## Multiply Perfect Numbers

### September 25, 2015

This is easy if you have all the machinery for factoring integers and computing divisor-sums:

`> (do ((n 1 (+ n 1))) (#f)`

(when (zero? (modulo (sigma 1 n) n))

(display n) (newline)))

1

6

28

120

496

672

8128

30240

32760

523776

...

You can run the program at http://ideone.com/jUw4Z6, where you will also see all of the functions that support the computation of sigma.

As Scala stram. (Based on the previous implementation)

In Python. Optimized my ‘divisors’ algorithm from the exercise “Fermatâ€™s Divisors Challenges” here couple of weeks ago.

Haskell

A solution in Guile Scheme.

;;; the sum of divisors of a perfect number equals some multiple of that number

;;; example: 6 is 2-perfect, because 2*6 = 1+2+3+6

(define mod modulo)

(define (divisors num)

(let ((sqrt-num (sqrt num)))

(let loop ((d 1) (divs ‘()))

(if (<= d sqrt-num)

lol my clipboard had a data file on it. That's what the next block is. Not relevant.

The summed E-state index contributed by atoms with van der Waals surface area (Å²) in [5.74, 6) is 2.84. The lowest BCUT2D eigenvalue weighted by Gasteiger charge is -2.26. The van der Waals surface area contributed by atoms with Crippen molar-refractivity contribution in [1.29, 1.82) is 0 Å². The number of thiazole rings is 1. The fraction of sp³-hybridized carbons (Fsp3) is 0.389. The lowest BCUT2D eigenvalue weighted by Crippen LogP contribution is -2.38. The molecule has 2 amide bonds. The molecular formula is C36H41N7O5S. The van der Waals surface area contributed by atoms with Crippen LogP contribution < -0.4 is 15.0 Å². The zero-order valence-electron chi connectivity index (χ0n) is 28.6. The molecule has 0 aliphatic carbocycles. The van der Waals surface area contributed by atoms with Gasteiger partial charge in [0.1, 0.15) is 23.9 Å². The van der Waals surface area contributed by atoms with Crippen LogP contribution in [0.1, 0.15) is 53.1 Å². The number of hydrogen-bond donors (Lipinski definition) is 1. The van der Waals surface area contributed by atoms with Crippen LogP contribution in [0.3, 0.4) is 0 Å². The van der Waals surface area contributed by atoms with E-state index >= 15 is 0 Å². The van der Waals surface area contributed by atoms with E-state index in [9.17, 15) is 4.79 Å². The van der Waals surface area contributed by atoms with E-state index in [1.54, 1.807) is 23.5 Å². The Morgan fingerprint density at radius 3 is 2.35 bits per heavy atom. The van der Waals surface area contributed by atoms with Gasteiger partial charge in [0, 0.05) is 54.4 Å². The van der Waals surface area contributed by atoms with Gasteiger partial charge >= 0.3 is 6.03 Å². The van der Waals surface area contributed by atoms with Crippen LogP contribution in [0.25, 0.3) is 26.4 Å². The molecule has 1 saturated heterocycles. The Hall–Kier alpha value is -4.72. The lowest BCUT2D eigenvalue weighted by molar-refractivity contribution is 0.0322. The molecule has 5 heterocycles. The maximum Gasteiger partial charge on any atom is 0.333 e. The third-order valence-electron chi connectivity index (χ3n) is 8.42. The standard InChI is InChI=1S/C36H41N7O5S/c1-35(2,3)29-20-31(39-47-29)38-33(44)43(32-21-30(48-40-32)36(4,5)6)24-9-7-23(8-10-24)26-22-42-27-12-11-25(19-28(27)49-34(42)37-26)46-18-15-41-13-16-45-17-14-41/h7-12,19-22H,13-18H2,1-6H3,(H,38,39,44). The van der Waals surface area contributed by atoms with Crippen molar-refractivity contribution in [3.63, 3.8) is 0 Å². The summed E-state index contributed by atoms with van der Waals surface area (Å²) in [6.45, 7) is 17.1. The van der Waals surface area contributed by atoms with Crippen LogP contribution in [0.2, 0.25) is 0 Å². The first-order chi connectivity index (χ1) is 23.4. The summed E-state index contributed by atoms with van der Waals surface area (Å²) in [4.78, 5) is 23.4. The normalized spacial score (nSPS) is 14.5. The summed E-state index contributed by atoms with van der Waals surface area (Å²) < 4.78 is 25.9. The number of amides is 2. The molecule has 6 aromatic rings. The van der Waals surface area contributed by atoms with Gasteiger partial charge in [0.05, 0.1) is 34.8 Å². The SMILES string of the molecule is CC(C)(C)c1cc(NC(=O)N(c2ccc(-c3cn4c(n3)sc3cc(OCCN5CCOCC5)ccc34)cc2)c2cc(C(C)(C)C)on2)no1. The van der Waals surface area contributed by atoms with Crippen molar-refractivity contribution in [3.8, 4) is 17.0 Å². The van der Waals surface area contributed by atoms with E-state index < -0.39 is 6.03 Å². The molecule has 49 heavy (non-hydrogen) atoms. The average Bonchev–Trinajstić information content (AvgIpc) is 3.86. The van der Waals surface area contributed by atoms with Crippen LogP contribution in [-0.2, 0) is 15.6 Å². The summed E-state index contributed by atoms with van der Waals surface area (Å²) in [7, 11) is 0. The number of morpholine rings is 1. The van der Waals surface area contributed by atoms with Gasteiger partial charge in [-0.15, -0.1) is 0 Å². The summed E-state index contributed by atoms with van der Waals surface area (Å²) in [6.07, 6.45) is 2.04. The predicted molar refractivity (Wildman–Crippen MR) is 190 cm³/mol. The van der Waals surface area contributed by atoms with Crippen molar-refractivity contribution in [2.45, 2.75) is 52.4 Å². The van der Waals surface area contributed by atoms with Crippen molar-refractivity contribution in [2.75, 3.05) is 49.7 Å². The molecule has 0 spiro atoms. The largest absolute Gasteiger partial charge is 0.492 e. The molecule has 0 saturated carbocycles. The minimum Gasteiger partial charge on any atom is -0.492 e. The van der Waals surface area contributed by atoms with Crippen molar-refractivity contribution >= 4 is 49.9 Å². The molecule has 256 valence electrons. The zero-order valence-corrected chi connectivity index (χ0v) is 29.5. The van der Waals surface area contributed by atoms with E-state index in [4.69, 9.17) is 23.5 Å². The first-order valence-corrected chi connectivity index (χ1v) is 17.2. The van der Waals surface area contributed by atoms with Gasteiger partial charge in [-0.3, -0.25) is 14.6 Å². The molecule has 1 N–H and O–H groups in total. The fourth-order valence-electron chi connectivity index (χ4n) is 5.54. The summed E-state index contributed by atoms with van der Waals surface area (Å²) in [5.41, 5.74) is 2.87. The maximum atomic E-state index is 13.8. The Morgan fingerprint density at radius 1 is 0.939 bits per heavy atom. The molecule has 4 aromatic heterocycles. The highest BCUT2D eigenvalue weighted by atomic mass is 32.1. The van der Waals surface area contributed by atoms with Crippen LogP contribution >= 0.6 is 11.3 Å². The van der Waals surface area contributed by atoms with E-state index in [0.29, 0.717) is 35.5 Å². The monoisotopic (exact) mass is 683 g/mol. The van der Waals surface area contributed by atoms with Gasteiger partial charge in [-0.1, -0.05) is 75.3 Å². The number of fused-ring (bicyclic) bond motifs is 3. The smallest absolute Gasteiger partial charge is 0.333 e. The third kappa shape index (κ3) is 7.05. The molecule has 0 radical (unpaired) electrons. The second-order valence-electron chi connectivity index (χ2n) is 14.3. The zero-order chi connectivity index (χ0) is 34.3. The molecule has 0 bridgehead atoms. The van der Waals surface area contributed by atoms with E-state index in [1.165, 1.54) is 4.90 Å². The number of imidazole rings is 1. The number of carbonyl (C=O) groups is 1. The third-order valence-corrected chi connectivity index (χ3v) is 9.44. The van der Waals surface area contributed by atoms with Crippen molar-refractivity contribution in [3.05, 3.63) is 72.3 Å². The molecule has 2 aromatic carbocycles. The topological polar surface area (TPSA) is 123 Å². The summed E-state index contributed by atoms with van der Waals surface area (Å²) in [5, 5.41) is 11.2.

(loop (+ d 1)

(if (zero? (mod num d))

(if (= (* d d) num)

(cons d divs)

(cons (/ num d) (cons d divs)))

divs))

divs))))

(define (perfect candidate)

(if (zero? (mod (apply + (divisors candidate)) candidate))

(/ (apply + (divisors candidate)) candidate)

#f))

(let loop ((num 1))

(let ((p? (perfect num)))

(if p?

(begin

(display num)(display ": ")

(display p?)(newline))))

(if (<= num 1000000)

(loop (+ num 1))

#f))

output:

1: 1

6: 2

28: 2

120: 3

496: 2

672: 3

8128: 2

30240: 4

32760: 4

523776: 3

According to Wikipedia it is an open problem how many of these numbers exist…

Creating a “sieve” of divisors was much faster for finding the series for me than factoring each one individually.

I uses a sieve-like method. In Python:

A PhD thesis at https://opus.lib.uts.edu.au/research/bitstream/handle/2100/275/02Whole.pdf?sequence=2021

has lots of interesting history and information on multiperfect numbers. Like current minimum and maximum k-perfect numbers for 1 <= k <= 11. Also, there are no odd multiperfect numbers less than 10^70.

#include

int main()

{

int i,j,n=15,count=0,num;

printf(“Enter the length of sequance\n”);

scanf(“%d”,&num);

for(n=1;n<num;n++)

{

for(i=1;i<n;i++)

if(n%i==0)

count+=i;

if(count==n)

printf("%d is Perfect Number\n",n);

count=0;

}

}

o/p:

10000

6 is Perfect Number

28 is Perfect Number

496 is Perfect Number

8128 is Perfect Number